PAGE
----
In a career forged in the saddle on scout duty along the Rio Grande, Arthur Hill witnessed dramatic changes from 1947 to 1974. Whether inspecting brands, depriving smugglers of everything from cattle to candelilla wax, or giving chase on horseback across merciless terrain--often into Mexico--Hill found himself immersed in a world that straddled centuries as well as cultures.
Promotion to sergeant of Ranger Company B in 1957 took Hill to Dallas, where he brought his brush-country methods to bear on urban crimes. Yet after only a year, and despite the opportunity for advancement to captain, Hill knew his place and heart were back in the Big Bend, where rampant drug trade was altering his beloved border irrevocably from an existence that had remained the same for hundreds of years.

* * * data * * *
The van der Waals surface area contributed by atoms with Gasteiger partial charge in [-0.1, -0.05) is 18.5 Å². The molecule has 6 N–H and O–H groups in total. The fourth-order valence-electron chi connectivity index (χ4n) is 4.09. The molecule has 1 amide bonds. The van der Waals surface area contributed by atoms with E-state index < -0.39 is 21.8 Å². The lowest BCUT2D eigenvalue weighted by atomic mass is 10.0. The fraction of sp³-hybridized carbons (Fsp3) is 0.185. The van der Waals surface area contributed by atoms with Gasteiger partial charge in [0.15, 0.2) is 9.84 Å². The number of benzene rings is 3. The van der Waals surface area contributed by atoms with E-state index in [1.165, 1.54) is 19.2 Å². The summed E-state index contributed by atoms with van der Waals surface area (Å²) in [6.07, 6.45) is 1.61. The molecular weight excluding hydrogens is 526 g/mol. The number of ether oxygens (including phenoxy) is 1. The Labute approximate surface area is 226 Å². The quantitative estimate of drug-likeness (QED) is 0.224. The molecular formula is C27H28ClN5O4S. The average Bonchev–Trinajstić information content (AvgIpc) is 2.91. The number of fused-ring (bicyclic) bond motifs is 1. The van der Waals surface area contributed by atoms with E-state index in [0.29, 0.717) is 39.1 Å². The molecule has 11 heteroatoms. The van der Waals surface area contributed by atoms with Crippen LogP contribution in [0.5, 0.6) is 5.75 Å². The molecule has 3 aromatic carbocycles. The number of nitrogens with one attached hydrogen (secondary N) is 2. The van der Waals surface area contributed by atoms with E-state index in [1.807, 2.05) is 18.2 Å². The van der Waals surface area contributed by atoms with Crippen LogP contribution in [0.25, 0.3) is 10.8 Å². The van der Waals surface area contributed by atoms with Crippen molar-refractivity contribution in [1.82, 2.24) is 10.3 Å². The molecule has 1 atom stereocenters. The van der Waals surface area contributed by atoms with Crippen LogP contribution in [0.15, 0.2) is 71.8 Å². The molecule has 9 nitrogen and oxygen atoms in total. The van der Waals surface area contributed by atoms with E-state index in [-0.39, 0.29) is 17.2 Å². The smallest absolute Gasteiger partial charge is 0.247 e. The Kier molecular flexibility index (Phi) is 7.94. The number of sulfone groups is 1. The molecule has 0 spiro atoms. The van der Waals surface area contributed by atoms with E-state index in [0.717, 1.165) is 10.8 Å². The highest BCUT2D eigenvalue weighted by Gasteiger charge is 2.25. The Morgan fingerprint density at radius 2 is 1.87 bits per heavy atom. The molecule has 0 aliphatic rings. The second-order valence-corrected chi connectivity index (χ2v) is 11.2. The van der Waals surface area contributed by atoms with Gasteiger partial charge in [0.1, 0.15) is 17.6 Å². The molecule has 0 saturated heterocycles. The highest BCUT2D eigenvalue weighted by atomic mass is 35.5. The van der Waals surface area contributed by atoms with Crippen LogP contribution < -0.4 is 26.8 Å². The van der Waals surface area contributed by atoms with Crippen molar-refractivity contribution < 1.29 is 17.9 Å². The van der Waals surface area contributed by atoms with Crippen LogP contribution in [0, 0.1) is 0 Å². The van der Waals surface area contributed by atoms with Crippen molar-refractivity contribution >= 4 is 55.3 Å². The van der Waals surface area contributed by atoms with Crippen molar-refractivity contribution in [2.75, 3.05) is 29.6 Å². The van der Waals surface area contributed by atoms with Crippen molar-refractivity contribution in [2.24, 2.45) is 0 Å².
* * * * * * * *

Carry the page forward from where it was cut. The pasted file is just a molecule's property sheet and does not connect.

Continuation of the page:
From the Lone Star Steel strike, the KKK, and the "Dixie Mafia" to problems of drug-running and illegal immigration, Arthur Hill's life as a Texas ranger illuminates present issues as well as the past.
I hope to give the reader the chance to ride through the Big Bend with Hill, and hear of the Texas that was and the Texas that emerged on his watch. --S. E. Spinks